Ask the expert: Why use an architect in Spain?

Friday, April 17, 2015

Ask the expert: Why use an architect in Spain?

If you're buying a resale home in Spain that needs a little TLC you may gain from using an architect, says Liam Kellehar (www.arquitectos.eu.com).

A very common question! There are of course many reasons, but the one that frequently surprises British buyers: it is often a legal requirement. Spanish architects are also qualified structural engineers and here the building regulations - Ley de Ordenación de la Edificación (LOE), state that any structural design needs a Licencia de Obras Mayor which requires technical drawings and documents prepared by an architect. Even that little porch extension you have been planning will need reinforced concrete foundations and a roof that will not fall down. But even before purchasing a house or a building plot an architect can help you. A Feasibility Study will check if the land classification permits you to build and ensure that your dream home complies with local planning requirements (PGOU), thus saving you time and money.

Surveys

Let us suppose you want to buy an existing property. That old country house may look quaint and rustic but it could be a mine of structural problems. A pre-purchase Condition Survey highlighting any structural concerns, potential renovation costs and legality of the existing construction, is a good investment that helps you manage your budget. Once you have made your purchase, refurbishment or new build, it is an exciting time. You will want an architect that can help you let your creative juices flow, not stifle your ideas. Design is important and your lifestyle, the site and even the existing house (in a refurbishment) are all essential to the resolution of the design. Not so much design as architectural therapy. It is important that you get the house of your dreams, whether that is in a modern style or architecture that seamlessly blends the needs of today's lifestyle with traditional surroundings and at a budget you can afford.

Design and planning

Many people find architects' drawings hard to understand. Can your architect supply 3D computer images that will really give you an idea how your home will look and feel? You should be involved in all aspects of the design and choice of materials and fittings. A detailed list of the quantity and quality of the materials will help control your costs. Once the design is agreed your architect will guide you through the confusion of Spanish Planning and obtain all the relevant licences. Sometimes a building contractor may be involved in early design discussions, but if not, your architect will evaluate potential contractors experienced in projects of the same scale and quality. He will then organise inspections of their previous work, obtain tenders (fixed quotes) and draw up a contract to protect your interests.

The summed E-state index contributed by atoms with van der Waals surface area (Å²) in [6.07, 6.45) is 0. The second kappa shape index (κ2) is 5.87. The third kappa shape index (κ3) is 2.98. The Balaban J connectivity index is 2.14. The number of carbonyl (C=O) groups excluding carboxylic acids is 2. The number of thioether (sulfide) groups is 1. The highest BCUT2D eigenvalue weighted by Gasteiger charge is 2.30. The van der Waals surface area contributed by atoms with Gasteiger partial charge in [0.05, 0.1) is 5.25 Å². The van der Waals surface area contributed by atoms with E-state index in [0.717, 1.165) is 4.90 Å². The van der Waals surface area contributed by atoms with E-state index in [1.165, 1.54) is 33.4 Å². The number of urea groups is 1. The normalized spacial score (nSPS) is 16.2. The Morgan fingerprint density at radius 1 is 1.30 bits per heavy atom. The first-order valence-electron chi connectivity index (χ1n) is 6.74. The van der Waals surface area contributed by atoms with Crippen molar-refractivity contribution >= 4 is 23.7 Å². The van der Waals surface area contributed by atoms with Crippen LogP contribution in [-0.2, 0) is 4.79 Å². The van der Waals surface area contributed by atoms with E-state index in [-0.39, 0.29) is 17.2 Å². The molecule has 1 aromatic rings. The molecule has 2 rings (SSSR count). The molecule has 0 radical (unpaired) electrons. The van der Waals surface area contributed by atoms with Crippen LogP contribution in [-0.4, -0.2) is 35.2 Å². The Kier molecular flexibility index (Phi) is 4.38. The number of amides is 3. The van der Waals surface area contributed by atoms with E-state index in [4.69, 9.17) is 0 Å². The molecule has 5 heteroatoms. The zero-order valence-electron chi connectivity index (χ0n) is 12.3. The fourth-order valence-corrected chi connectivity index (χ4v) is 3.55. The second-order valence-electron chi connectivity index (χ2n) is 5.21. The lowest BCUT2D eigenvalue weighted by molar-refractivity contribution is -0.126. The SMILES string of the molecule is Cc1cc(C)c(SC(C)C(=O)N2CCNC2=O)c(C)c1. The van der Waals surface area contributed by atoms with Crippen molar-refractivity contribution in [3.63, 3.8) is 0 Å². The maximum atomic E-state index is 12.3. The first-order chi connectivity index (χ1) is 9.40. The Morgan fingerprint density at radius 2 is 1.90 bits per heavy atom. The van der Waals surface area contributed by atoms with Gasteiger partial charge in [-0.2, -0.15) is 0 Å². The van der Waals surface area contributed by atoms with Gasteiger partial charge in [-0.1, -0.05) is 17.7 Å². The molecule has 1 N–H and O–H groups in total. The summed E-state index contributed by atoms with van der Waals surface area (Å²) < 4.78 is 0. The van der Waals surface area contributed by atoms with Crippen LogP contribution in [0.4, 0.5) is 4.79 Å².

Professionalism

Obviously clients should have full confidence in their architect and know that they are receiving a service that fully complies with professional codes of conduct and has appropriate insurance cover.

Project management

If you are living on-site, it will be easy to keep abreast of the progress of building work. But if you are living abroad the worries can soon mount up and a greater level of certainty is essential. Your architect can provide project management services to keep you up-to-date - monthly site reports, photos, budget cost control and other regular correspondence. He can also order specialist materials, organise gas, electric and other service connections, even arrange special accounts to receive client funds and make payments.

Fees

View the architect's fee as part of the building cost and start the discussions on day one. For a basic service many people will quote a percentage fee of 10 per cent of building cost. That might suit a Spanish-speaking client, but what if your language skills are not up to dealing with a recalcitrant town hall official? What are you getting for your money? Ask your architect to tailor his services to your needs and to break down the costs accordingly. Ask for guidance on other costs - Aparejador (site architect), site survey, municipal licences, insurance and quality testing, etc. You do not want any costly surprises. Agree what you want, what you will pay and put it in a Fixed Fee contract. When you have a better idea of your costs, you can control your budget and get the level of service you need.


Liz Rowlinson

(This article was first published in A Place in the Sun Magazine - Spring 2015 issue 119)

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A Place In The Sun